So, it sounds like we need a solution similar to NAT, a mechanism that masks the true address of a device so that we don’t introduce asynchronous routing issues. Fortunately, NAT66 never made it out of the draft RFC stage, but a tool called NPTv6 did and it’s the solution to our SD-WAN problem. 

Network Prefix Translation 

NPTv6 or IPv6-to-IPv6 Network Prefix Translation allows for multihoming network designs. It creates a stateless 1:1 relationship mapping from one prefix to another. This solution’s benefits over proposed NAT66 solutions are that it allows for true end-to-end reachability while providing the ability to load share to multiple ISPs, migrate away from one prefix to another without re-addressing clients, and take advantage of network designs that would otherwise be impossible to implement. 

NPT is useful not just for load-sharing or overcoming asynchronous routing architectures, it’s also a potent tool for migration away from PI space or networks going through a merger or acquisition. Since it can be costly and time-consuming to re-IP networks, it may be better, at least for the short term, to mask an existing prefix to a new prefix when exiting a network to the internet. 

Because NPTv6 is NOT stateful, it provides no security benefit, and it should NOT be relied on as a security mechanism. Further, many routers that support NPTv6 do not support firewall features during its use. Be sure to check your device’s configuration guide for full support. 

NAT64 and DNS64 

In the future, when IPv4 will finally be relegated to stories told by networking veterans to prove that they were there when the internet changed and IPv6 transition mechanisms will finally be retired, we won’t need NAT64. However, until then, native v6 networks need to have some way to access websites that are lagging behind.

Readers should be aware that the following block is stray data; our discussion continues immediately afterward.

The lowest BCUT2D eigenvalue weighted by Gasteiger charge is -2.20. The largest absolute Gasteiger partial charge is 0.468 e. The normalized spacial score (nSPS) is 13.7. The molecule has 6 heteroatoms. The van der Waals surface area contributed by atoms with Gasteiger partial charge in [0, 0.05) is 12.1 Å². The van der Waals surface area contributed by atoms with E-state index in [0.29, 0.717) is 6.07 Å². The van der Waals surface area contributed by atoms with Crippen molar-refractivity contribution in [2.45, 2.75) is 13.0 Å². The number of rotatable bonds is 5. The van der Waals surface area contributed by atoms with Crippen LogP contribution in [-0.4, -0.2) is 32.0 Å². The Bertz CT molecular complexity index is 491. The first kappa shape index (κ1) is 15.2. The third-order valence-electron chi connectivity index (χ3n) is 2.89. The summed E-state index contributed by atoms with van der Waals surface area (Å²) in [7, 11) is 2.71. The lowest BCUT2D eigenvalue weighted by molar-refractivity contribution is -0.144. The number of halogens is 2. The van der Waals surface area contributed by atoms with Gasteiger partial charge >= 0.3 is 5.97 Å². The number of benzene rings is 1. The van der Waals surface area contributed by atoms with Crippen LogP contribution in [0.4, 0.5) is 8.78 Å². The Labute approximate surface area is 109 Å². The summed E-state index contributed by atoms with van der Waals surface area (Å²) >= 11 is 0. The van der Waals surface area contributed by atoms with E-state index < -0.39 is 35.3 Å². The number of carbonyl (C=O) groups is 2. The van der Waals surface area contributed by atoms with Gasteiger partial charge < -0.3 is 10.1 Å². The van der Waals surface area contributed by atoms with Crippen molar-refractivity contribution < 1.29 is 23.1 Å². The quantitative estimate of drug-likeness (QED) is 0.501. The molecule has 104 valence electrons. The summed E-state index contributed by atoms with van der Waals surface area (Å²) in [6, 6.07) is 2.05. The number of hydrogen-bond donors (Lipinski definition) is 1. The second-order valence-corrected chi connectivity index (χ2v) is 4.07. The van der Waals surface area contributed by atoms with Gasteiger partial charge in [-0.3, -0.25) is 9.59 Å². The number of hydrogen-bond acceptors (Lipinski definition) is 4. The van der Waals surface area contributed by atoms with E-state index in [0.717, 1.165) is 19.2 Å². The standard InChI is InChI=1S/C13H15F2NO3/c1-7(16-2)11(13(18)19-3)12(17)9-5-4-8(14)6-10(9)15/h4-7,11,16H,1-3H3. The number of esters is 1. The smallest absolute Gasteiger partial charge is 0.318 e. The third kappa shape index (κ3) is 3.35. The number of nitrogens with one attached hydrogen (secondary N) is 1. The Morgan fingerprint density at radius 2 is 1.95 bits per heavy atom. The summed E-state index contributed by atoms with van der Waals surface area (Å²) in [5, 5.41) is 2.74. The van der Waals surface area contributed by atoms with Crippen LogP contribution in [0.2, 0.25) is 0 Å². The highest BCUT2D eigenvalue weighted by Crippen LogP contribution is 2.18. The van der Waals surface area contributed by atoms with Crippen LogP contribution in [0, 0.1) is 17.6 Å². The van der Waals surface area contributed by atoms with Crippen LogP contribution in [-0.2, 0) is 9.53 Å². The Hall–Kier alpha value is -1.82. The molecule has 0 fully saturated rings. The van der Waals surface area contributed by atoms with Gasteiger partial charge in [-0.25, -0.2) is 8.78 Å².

There are, of course, other IPv6 transition mechanisms, but NAT64 is by far the widest deployed because it solves one of the biggest issues. IPv6-only users need to have access to the legacy internet. NAT64 operates effectively the same as NAT44 with one slight quirk. The source IPv6 address and port of a packet is mapped to a public IPv4 address and port. This mapping information is stored in a state table so that the response packet can be appropriately mapped back to the original source address. 

The quirk of NAT64 is that it relies on DNS64 to work correctly. In its simplest explanation, DNS64 looks up an IPv4 A record, embeds the IPv4 address into an IPv6 address, and sends this along to the endpoint as an AAAA record. When the endpoint initiates the connection to this address, the NAT64 gateway performs a stateful translation from IPv6 to IPv4. 

The prefix 64:ff9b::/96 has been reserved for use in DNS64/NAT64. However, it should be noted that you can choose to assign and use your own prefix. We’ll leave the discussion on whether this is a good idea or not for another time. This custom prefix is called a Network-Specific Prefix (NSP) and needs to match between the DNS64 server and the NAT64 gateway. 

I recommend reading through the DNS64 RFC to understand its use in further detail.